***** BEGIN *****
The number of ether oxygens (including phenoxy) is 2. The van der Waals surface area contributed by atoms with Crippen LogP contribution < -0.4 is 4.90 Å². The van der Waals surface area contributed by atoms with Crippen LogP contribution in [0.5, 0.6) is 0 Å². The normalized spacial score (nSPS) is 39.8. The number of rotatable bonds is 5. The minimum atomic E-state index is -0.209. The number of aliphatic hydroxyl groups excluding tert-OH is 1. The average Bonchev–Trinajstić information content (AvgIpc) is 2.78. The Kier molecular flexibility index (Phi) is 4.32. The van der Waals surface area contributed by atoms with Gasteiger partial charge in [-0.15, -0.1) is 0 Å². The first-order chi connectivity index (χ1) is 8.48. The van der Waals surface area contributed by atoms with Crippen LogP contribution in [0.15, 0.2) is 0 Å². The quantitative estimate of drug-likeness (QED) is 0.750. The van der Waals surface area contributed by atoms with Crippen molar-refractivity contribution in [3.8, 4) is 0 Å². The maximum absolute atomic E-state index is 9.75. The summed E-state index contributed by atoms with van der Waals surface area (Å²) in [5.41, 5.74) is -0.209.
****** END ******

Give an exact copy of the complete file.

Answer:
The number of ether oxygens (including phenoxy) is 2. The van der Waals surface area contributed by atoms with Crippen LogP contribution < -0.4 is 4.90 Å². The van der Waals surface area contributed by atoms with Crippen LogP contribution in [0.5, 0.6) is 0 Å². The normalized spacial score (nSPS) is 39.8. The number of rotatable bonds is 5. The minimum atomic E-state index is -0.209. The number of aliphatic hydroxyl groups excluding tert-OH is 1. The average Bonchev–Trinajstić information content (AvgIpc) is 2.78. The Kier molecular flexibility index (Phi) is 4.32. The van der Waals surface area contributed by atoms with Gasteiger partial charge in [-0.15, -0.1) is 0 Å². The first-order chi connectivity index (χ1) is 8.48. The van der Waals surface area contributed by atoms with Crippen LogP contribution in [0.15, 0.2) is 0 Å². The quantitative estimate of drug-likeness (QED) is 0.750. The van der Waals surface area contributed by atoms with Crippen molar-refractivity contribution in [3.8, 4) is 0 Å². The maximum absolute atomic E-state index is 9.75. The summed E-state index contributed by atoms with van der Waals surface area (Å²) in [5.41, 5.74) is -0.209.